In the news lately, I frequently hear commentators talking about how a particular event or action is unprecedented, such as three hurricanes so close together or the actions this Administration is taking to deregulate quickly. These times call for us to practice ‘collective sensemaking’ to more clearly see what is unfolding and avoid being caught in denial or wishful thinking. We may unconsciously use the same playbook that has worked before…when the game and territory have changed. This is time for key questions such as, What is changing? What is needed to respond now? What is now possible?
This sensitivity to a changing world is a key skill for ensuring longevity and resilience. Arie de Geus, who worked on strategic planning at Shell, got curious and researched corporations with long life spans. To his surprise, he found companies in Japan and Sweden that had existed for 700 years. In these companies, he found common patterns, manifested in unique ways in their context. As he wrote in Harvard Business Review, “living companies have a personality that allows them to evolve harmoniously. They know who they are, understand how they fit into the world, value new ideas and new people, and husband their money in a way that allows them to govern their future.” The four common characteristics he saw across many long-lived companies were:
- Sensitivity to the world around them
- Conservatism in financing
- Awareness of their identity
- Tolerance of new ideas.
In these times of rapid change with complex dynamics to navigate, the need to stay sensitive and responsive to a changing world is critical. I recently co-taught on Applied Systems Leadership for Complex Problem-Solving in the MBA program at Marlboro College. As foundational context, we shared the concept of “collective sensemaking.” In an article entitled Sensemaking, by Debora Ancona, she writes that the term was created by Karl Weick, referring “to how we structure the unknown so as to be able to act in it. Sensemaking involves coming up with a plausible understanding—a map—of a shifting world; testing this map with others through data collection, action, and conversation; and then refining, or abandoning, the map depending on how credible it is.”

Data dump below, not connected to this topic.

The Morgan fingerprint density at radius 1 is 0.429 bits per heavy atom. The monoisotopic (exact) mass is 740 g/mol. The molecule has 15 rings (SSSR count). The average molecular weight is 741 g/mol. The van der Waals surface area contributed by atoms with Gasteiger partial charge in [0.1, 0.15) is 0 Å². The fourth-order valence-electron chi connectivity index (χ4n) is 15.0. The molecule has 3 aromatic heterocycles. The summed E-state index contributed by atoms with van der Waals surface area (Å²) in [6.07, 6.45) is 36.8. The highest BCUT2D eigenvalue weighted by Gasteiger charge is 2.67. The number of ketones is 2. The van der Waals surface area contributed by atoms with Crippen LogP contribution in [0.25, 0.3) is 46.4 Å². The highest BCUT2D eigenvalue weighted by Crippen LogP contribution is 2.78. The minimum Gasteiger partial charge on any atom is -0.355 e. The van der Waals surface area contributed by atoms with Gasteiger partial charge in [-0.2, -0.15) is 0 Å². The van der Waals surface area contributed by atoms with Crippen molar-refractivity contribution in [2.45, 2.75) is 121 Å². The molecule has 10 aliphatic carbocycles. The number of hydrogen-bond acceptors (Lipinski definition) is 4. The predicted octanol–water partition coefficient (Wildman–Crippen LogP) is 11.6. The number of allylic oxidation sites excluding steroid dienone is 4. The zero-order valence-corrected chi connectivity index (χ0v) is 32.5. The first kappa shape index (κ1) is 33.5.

To do sensemaking effectively, it is crucial to synthesize multiple perspectives to discern what is changing and what is needed next. No one person has the full picture and we all have blind spots or limiting beliefs. Cross-pollinating the view points, ideas, experiences, and wisdom of many people helps us to develop a clearer understanding of what is changing and see a wider range of potential responses. Leadership today calls for being receptive with the capacity to listen, seek out multiple stories and perspectives, and together find the signal amidst the noise.
Some of the methods we use with groups for collective sensemaking include:
- World Café – Small group conversations, sharing stories, finding patterns, cross-pollinating, listening for themes – all these aspects of World Café help a group hear many perspectives and connect and distill ideas across them.
- 1-2-4-All – A similar exercise where people come up with ideas by themselves first, then share in conversation with a partner, then join a group of four.
- Open Space – After some initial cross-pollinating conversations, it is helpful to invite participants to suggest topics or questions to delve into further. This allows space for the inquiry to follow what is emerging. People interested in topics can find each other and take the inquiry further.
- Circle Process – With roots that stretch far back in human history and are kept alive in indigenous traditions, listening as each person speaks, sitting in a circle, offers a powerful way to listen for emerging insights and share learning with a group.
The outputs of sensemaking then need to translate into conversations about action in response to what is learned. This quote from Joseph Jaworski and Otto Scharmer speaks to the need for this sensemaking and adaptability, though I suggest taking it to the level of groups and communities as well:
“What distinguishes great leaders from average leaders is their ability to perceive the nature of the game and the rules by which it is played, as they are playing it.”